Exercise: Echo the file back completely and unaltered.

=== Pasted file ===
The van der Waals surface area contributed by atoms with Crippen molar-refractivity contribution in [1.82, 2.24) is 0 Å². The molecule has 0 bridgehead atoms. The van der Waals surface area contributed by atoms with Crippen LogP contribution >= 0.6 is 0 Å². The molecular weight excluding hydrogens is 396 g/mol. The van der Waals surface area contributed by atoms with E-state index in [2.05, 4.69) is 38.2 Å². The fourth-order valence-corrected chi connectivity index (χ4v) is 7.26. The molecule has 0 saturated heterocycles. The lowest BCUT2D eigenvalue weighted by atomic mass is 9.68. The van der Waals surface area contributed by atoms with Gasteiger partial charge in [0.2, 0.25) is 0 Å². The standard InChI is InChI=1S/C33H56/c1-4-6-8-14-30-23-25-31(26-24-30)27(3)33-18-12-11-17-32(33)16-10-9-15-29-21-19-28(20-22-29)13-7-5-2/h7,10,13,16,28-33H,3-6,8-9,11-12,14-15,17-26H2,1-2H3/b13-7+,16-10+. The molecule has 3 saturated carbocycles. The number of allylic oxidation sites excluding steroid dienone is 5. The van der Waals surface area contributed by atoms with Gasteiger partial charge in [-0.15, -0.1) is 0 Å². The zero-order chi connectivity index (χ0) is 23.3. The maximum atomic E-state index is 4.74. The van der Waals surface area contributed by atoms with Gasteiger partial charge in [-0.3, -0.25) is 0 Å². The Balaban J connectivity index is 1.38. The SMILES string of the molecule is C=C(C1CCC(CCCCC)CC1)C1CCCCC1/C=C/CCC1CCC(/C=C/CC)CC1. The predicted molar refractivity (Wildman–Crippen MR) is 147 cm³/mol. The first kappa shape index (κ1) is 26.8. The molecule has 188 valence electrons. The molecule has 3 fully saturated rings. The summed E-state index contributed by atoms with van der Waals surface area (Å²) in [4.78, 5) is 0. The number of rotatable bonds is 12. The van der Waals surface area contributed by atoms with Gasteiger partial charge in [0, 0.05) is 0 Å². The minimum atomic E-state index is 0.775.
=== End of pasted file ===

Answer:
The van der Waals surface area contributed by atoms with Crippen molar-refractivity contribution in [1.82, 2.24) is 0 Å². The molecule has 0 bridgehead atoms. The van der Waals surface area contributed by atoms with Crippen LogP contribution >= 0.6 is 0 Å². The molecular weight excluding hydrogens is 396 g/mol. The van der Waals surface area contributed by atoms with E-state index in [2.05, 4.69) is 38.2 Å². The fourth-order valence-corrected chi connectivity index (χ4v) is 7.26. The molecule has 0 saturated heterocycles. The lowest BCUT2D eigenvalue weighted by atomic mass is 9.68. The van der Waals surface area contributed by atoms with Gasteiger partial charge in [0.2, 0.25) is 0 Å². The standard InChI is InChI=1S/C33H56/c1-4-6-8-14-30-23-25-31(26-24-30)27(3)33-18-12-11-17-32(33)16-10-9-15-29-21-19-28(20-22-29)13-7-5-2/h7,10,13,16,28-33H,3-6,8-9,11-12,14-15,17-26H2,1-2H3/b13-7+,16-10+. The molecule has 3 saturated carbocycles. The number of allylic oxidation sites excluding steroid dienone is 5. The van der Waals surface area contributed by atoms with Gasteiger partial charge in [-0.15, -0.1) is 0 Å². The zero-order chi connectivity index (χ0) is 23.3. The maximum atomic E-state index is 4.74. The van der Waals surface area contributed by atoms with Gasteiger partial charge in [-0.3, -0.25) is 0 Å². The Balaban J connectivity index is 1.38. The SMILES string of the molecule is C=C(C1CCC(CCCCC)CC1)C1CCCCC1/C=C/CCC1CCC(/C=C/CC)CC1. The predicted molar refractivity (Wildman–Crippen MR) is 147 cm³/mol. The first kappa shape index (κ1) is 26.8. The molecule has 188 valence electrons. The molecule has 3 fully saturated rings. The summed E-state index contributed by atoms with van der Waals surface area (Å²) in [4.78, 5) is 0. The number of rotatable bonds is 12. The van der Waals surface area contributed by atoms with Gasteiger partial charge in [0, 0.05) is 0 Å². The minimum atomic E-state index is 0.775.